The opinion of the court was delivered by: PRATT
GEORGE C. PRATT, District Judge:
An attorney-witness has asserted the attorney-client privilege on behalf of his former client. The question presented is whether and to what extent either the witness, who is a former attorney for a union pension fund, or the defendant, who is a former trustee of the fund, may raise the attorney-client privilege to protect communications concerning the fund's business (a) between the attorney and the entire board of trustees of the fund, and (b) between the attorney and the defendant who, at the time of the communications, served as chairman and a member of the fund's board of trustees. Counsel have advanced arguments relating to policy, standing and waiver.
The attorney-client privilege is, of course, an important policy in the law. It is designed to encourage and protect the unimpeded flow of information between an attorney and his client when it pertains to legal advice that has been sought or given. The privilege itself, however, belongs to the client. In the relationship here the "client" may be viewed as the pension and retirement benefit fund, or possibly its board of trustees. Whichever view is taken, however, what is clear is that the "client" is not any individual trustee of the board.
The fund's board of trustees manages the assets under its control not for the board members, but for the fund's beneficiaries. An individual trustee would seem to have no proper personal interest in protecting against disclosure of communications which pertain to the fund's business. Were it necessary for a ruling here, the court would seriously consider the government's argument that sound public policy prohibits use of the attorney-client privilege in a criminal prosecution for a fraud perpetrated against the fund of which defendant was a trustee. Such an argument need not be resolved in this case, however, since the court has concluded on other grounds that the privilege does not here bar the testimony of the attorney-witness.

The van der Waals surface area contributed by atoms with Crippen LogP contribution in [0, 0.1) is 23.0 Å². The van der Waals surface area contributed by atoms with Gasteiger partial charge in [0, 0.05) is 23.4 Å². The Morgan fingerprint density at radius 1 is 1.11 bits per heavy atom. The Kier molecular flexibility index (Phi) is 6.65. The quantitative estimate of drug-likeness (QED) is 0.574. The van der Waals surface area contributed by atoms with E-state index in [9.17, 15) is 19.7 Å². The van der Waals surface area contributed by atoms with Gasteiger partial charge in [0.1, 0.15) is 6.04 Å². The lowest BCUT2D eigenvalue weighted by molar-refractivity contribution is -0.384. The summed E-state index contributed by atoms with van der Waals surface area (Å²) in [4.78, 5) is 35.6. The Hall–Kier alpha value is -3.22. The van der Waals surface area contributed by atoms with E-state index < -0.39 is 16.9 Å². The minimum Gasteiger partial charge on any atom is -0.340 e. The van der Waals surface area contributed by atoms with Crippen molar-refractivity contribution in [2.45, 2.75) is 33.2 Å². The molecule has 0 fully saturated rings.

The government has argued that defendant, who is only a former trustee, has no standing now to claim a privilege which belongs to the fund or its board of trustees. True, an individual trustee may frequently in a representative capacity speak for the board, and thus at a trial be the agent through whom the attorney-client privilege may be asserted. But where, as here, the individual defendant is no longer a trustee, he no longer has standing to claim the attorney-client privilege for communications pertaining to the fund's business.
Lack of defendant's standing to assert the privilege does not end the dispute, however, since the attorney-witness has properly raised the privilege question with respect to his proposed testimony; indeed, he would be required to do so, even though he no longer represents the fund.
The government also argues that the privilege has been waived, and in support it has presented to the court a letter dated September 23, 1977 addressed to the "Deputy United States Attorney" from the present counsel for the fund. The letter states that the present trustees have
no objection to raise, and no privilege would prevent [the attorney-witness] from answering or otherwise cooperating in any way with your investigations concerning Colonie Hill, including the pending criminal proceedings against [the defendant].
I find and conclude that by its counsel's letter of September 23, 1977, whose authenticity and authorization have not been challenged, the fund and its board of trustees have waived their attorney-client privilege with respect to the communications in question. We have here a claim of privilege advanced in court by the former attorney, but met by a letter from the present attorneys indicating no desire on the part of the present board of trustees to assert the privilege. As to this type of conflict between attorneys, Judge Weinstein has commented that
if the former and present attorneys differ in their view of the client's position, the current attorneys' position should be followed. 2 ...